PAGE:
Credits: Karen Jaroch and Heritage Action Sentinel
INTRODUCING MORNING TEA
"When you look at the world today,
What is your point of view?"…
The 115th session of Congress gets seated Jan 3rd, 2017. There is a clear path to get a repeal bill to President-elect Trump's desk to sign on inauguration day using the process known as budget reconciliation. It is how Obamacare was passed into law in the first place! We could use your help getting the message out from now until January 3. Please call, email and/or tweet your member of Congress and let them know you expect them to prioritize repealing Obamacare when the get back in January. The email below provides background on the process along with the attachment that has some helpful definitions and another with contact information that includes the 10 new members of Congress representing Florida.
I hope this message finds you well as we approach this joyous holiday season. While the Sentinel Call Notes follow, I have one important request: please be certain to contact your Representative before Christmas and tell them you fully expect them to Repeal Obamacare in full as their top priority when they return to Congress the first week of January. (Please note that I held this message until after the Christmas Holiday)
Having a majority is not enough, they must also have the WILL to carry through on this promise. Rest assured they hear daily from the other side. They will only find the courage they need if they hear from you!
With Congress returning to session on January 3rd we need to be prepped and ready to ensure full repeal of Obamacare and other conservative priorities happen in 2017!
Please read the call notes below.
Next week’s Sentinel Call is cancelled for the Holidays, but we’ll resume the call starting on January 2nd.
Florida Regional Coordinator
Obamacare “Two Budget” Repeal Strategy: Since 2010, Republicans promised to fully repeal Obamacare, campaigned on full repeal, and voted over 60 times to repeal parts or all of the disastrous healthcare law. Earlier this year, Congress used a filibuster-proof process known as budget reconciliation to pass an Obamacare repeal bill that was ultimately vetoed by the President. But now that voters elected to keep Republican majorities in both chambers of Congress and gave Republicans the White House, Congress can use the same budget reconciliation process to successfully and fully repeal Obamacare once and for all in a Trump administration. There are no more excuses to be had.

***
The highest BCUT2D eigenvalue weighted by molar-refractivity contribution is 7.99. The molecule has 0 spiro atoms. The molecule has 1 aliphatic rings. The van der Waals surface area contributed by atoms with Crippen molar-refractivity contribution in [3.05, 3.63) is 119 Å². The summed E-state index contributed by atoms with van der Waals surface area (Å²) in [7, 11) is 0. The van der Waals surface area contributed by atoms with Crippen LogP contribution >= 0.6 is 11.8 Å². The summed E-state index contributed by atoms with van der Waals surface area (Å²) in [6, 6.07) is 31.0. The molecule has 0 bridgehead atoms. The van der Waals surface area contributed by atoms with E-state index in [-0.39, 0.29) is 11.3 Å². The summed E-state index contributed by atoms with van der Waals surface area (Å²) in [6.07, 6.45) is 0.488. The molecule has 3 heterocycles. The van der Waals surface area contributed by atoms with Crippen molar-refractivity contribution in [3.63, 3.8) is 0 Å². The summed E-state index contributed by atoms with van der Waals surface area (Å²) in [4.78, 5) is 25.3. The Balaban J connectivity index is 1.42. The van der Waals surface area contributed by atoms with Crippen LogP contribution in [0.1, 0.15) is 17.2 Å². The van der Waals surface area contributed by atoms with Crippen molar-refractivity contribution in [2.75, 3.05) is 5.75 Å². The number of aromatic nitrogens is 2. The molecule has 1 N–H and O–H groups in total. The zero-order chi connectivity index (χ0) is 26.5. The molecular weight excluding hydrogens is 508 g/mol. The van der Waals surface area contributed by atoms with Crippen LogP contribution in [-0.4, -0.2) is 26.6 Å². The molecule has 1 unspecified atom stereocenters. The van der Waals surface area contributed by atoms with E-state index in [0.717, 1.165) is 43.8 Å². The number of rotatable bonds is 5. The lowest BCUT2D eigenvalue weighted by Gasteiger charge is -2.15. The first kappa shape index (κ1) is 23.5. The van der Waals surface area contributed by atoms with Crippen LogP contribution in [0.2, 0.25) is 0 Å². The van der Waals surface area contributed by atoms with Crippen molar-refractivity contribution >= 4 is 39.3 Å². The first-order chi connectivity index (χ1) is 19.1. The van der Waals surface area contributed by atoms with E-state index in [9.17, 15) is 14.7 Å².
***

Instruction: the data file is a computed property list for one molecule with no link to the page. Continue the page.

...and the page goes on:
Thanks to conservatives who successfully prevented Congress from passing a fiscal year 2017 budget that failed to lower spending, Republicans can now use that same budget and reconciliation process to repeal Obamacare with a simple majority and have it ready for President-elect Trump to sign soon after he takes office. Ideally, Congress should pass a one-sentence reconciliation bill that fully repeals Obamacare and sends it to President Trump’s desk by inauguration. The next best option would be for Congress to take the reconciliation bill that was vetoed earlier this year (H.R. 3762), and pass it again with additional language repealing the Obamacare insurance mandates – a central reason health insurance premiums continue to rise. The third and minimal option would be for Congress to simply re-pass H.R. 3762, which does not include the repeal of insurance mandates and other important provisions.
Some members of Congress are expressing concerns about the ability to fully repeal Obamacare through the process of reconciliation because reconciliation must strictly deal with the budget. These concerns are misplaced for many reasons:
1.) First, all of Obamacare, including the insurance regulation provisions, have a budgetary impact. In fact, Obamacare insurance regulations are the main reason why premiums continue to rise and require taxpayer funded subsidies. This point is further underscored by the fact that the Obama administration argued insurance regulations are inseparable from the rest of Obamacare before the Supreme Court in King v. Burwell.
2.) Second, precedent already exists for a one-provision reconciliation bill that fully repeals a piece of legislation. Congress enacted welfare reform under Bill Clinton in 1996 by repealing the Aid to Families with Dependent Children (AFDC) under Title IV-A of the Social Security Act in 1996 with one provision and enacting a single block grant under the new Temporary Assistance for Needy Families (TANF) program.
3.) Third, if a senator raises a Byrd Rule point of order against a provision repealing the insurance regulations due to budgetary concerns, the Senate Parliamentarian’s word is not final. It is ultimately up to the presiding officer, and ultimately, the Senate as a whole. The parliamentarian is an employee of the Senate with the job of providing advice to the presiding officer on historical precedents, and the Senate could override this obstacle with a simple majority vote.